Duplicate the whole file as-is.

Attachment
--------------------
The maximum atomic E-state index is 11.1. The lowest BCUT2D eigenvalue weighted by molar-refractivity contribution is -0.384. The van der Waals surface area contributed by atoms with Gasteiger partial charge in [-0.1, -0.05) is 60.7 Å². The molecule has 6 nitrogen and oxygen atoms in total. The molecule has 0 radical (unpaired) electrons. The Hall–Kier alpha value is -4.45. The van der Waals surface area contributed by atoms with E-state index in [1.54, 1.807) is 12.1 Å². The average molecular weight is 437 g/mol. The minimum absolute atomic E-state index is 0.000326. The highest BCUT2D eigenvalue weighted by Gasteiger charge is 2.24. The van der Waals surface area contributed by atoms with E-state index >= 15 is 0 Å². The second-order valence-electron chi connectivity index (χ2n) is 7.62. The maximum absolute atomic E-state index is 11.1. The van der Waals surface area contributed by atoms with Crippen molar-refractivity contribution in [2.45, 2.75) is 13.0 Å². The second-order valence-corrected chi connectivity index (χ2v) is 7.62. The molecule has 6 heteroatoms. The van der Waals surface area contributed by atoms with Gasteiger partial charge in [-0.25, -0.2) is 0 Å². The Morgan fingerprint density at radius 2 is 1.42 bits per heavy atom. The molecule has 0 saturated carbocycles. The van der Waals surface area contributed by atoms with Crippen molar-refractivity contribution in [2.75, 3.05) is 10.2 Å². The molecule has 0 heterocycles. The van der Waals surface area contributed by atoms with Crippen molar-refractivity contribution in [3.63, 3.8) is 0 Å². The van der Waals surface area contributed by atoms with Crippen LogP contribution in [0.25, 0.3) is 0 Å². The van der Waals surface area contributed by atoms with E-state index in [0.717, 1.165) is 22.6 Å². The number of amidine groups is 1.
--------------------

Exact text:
The maximum atomic E-state index is 11.1. The lowest BCUT2D eigenvalue weighted by molar-refractivity contribution is -0.384. The van der Waals surface area contributed by atoms with Gasteiger partial charge in [-0.1, -0.05) is 60.7 Å². The molecule has 6 nitrogen and oxygen atoms in total. The molecule has 0 radical (unpaired) electrons. The Hall–Kier alpha value is -4.45. The van der Waals surface area contributed by atoms with E-state index in [1.54, 1.807) is 12.1 Å². The average molecular weight is 437 g/mol. The minimum absolute atomic E-state index is 0.000326. The highest BCUT2D eigenvalue weighted by Gasteiger charge is 2.24. The van der Waals surface area contributed by atoms with E-state index >= 15 is 0 Å². The second-order valence-electron chi connectivity index (χ2n) is 7.62. The maximum absolute atomic E-state index is 11.1. The van der Waals surface area contributed by atoms with Crippen molar-refractivity contribution in [2.45, 2.75) is 13.0 Å². The second-order valence-corrected chi connectivity index (χ2v) is 7.62. The molecule has 6 heteroatoms. The van der Waals surface area contributed by atoms with Gasteiger partial charge in [-0.25, -0.2) is 0 Å². The Morgan fingerprint density at radius 2 is 1.42 bits per heavy atom. The molecule has 0 saturated carbocycles. The van der Waals surface area contributed by atoms with Crippen molar-refractivity contribution in [2.75, 3.05) is 10.2 Å². The molecule has 0 heterocycles. The van der Waals surface area contributed by atoms with Crippen molar-refractivity contribution in [3.63, 3.8) is 0 Å². The van der Waals surface area contributed by atoms with Crippen LogP contribution in [0.25, 0.3) is 0 Å². The van der Waals surface area contributed by atoms with E-state index in [0.717, 1.165) is 22.6 Å². The number of amidine groups is 1.